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Toting a Dumb Phone

Joseph Epstein on the wisdom of the dumb phone.

Sep 2, 2013, Vol. 18, No. 48 • By JOSEPH EPSTEIN
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Cell phones today in America are of course endemic, if not epidemic. On one of the thoroughfares in the youthful neighborhood in which I live, I can sometimes walk an entire block without passing anyone not on or gazing down at or thumb-pumping his or her cell phone. Everyone has seen three or four people sitting at a restaurant table, each one of them on a cell phone. Or a young couple who should be looking longingly into each other’s eyes looking instead into their cell phones. Just yesterday a homeless man, in front of the Whole Foods in our neighborhood, his cup extended for change in one hand, was talking loudly into the cell phone held in his other hand. Contemporary America might have a homelessness but certainly not a phonelessness problem. 

David Clark

David Clark

The homeless man’s cell phone was not a smartphone, but a flip phone, rather, I am a touch nervous to confess, like my own. My nervousness derives from my being so out of date as still to be toting around a flip, or what I have taken to calling a dumb, phone. Taking out a flip phone in some circles is tantamount to carrying an ear trumpet—it’s almost quaint. 

Only two people have my cell phone number, and weeks go by in which I never use my dumb phone. Still, I don’t often leave the house without it. I carry it around in case some strange emergency should occur in which I would need a phone: I get a flat tire in a distant part of town, I fall and injure myself, I lose my wallet. The one thing I don’t have to worry about is thugs mugging me in order to steal my phone, at least not when they notice it isn’t a smartphone.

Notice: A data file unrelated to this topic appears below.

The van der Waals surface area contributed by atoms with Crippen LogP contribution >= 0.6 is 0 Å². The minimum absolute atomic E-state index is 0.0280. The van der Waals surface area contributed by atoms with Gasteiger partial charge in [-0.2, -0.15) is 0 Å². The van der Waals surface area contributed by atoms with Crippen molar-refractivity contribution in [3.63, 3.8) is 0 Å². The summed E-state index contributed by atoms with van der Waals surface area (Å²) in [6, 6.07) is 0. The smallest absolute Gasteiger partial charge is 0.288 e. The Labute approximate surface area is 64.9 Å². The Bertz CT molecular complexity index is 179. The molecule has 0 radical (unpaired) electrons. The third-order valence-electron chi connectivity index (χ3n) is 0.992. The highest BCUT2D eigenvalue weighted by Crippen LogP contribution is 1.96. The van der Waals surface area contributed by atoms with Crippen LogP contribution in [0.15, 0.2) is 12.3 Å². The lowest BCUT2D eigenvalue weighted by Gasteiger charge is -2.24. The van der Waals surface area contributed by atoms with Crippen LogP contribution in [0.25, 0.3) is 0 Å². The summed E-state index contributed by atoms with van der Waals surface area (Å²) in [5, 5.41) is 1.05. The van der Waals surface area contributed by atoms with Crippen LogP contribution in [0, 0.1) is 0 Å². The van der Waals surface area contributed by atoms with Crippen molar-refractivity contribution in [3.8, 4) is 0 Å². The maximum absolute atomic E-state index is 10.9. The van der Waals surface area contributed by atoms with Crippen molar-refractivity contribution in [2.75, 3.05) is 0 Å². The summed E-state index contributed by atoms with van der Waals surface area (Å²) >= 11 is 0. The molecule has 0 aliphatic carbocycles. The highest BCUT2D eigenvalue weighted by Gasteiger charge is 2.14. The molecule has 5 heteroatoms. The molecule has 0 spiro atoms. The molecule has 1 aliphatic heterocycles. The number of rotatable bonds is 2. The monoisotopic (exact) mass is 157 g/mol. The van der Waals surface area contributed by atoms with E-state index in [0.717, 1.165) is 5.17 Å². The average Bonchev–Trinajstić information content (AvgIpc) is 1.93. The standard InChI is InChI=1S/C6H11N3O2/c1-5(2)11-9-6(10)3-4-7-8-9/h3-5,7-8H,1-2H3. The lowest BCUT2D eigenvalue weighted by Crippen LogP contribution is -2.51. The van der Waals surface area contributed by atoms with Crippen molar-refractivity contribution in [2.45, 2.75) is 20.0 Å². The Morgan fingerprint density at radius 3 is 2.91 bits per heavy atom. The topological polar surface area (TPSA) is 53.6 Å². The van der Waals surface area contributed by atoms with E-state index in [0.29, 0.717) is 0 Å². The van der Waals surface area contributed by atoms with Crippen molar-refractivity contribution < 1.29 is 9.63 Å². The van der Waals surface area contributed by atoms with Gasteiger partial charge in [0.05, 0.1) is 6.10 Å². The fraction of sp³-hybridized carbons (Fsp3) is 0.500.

I bought my first cell phone roughly 20 years ago. I bought it for my wife, who was traveling frequently between Chicago and South Bend, Indiana, where her aged and ill mother was living. The point of having the cell phone was security. If her car broke down on the Indiana Toll Road, she could use the phone to call for help. The car never did break down, but we kept the cell phone, on which I paid a monthly fee of $36, or roughly $400 a year. Then someone told me that I need pay only $25 a quarter if I went into a nearby AT&T shop and “refilled” my phone every three months, at $25 a shot. At $100 a year, I acquired a second dumb phone—one for me, one for my wife. But the bargain isn’t what is at stake. 

The truth is that I am wary of having a smartphone. I already feel sufficiently enslaved by computers and digital culture. I can no longer write at more than a few paragraphs’ length except on my computer. (Solzhenitsyn wrote a good portion of his Gulag books in the smallest possible hand on toilet paper.) I must check my email 20 times a day, including first thing in the morning. I do not myself tweet, but I read the tweets of a few friends and also their Facebook pages. I spend roughly 40 minutes early in the day getting my (mostly unsatisfactory) news online. My computer pings and I rush over to learn the Wall Street Journal has discovered another hedge-fund guy guilty of insider trading, or three bombs have gone off in downtown Islamabad, news that could have waited. Digital life, with its promise of keeping one up to the moment, is very jumpy. 

So why, then, do I need to carry a computer around with me, for smartphones have of course become portable computers. Do I require Google in my pocket, a permanent aid to memory, so I can check something as important as who pitched the fifth game of the 1945 World Series? Do I really need apps that will give me stock-market quotations, or let me play video games, or provide Baroque string quartets while I am in the bathroom? I have no need for these artificial distractions.

The mind, the rabbis tell us, is a great wanderer. In its wanderings it often comes upon memories of dear but now dead friends, interesting connections between dissimilar notions, random observations, ideas for stories and essays. No app exists to organize the wandering mind, thank goodness. 

Early in the twentieth century, Degas was dining at the home of his friend the painter Jean-Louis Forain, a man who prided himself on keeping up with his time and who therefore had one of the early telephones installed in his house in Paris. In the middle of dinner, the phone rang, and Forain leapt from the table to answer it. “Ah,” said Degas, “the telephone. Now I understand. It rings, you jump.”

Think I’ll stay with my dumb phone. 


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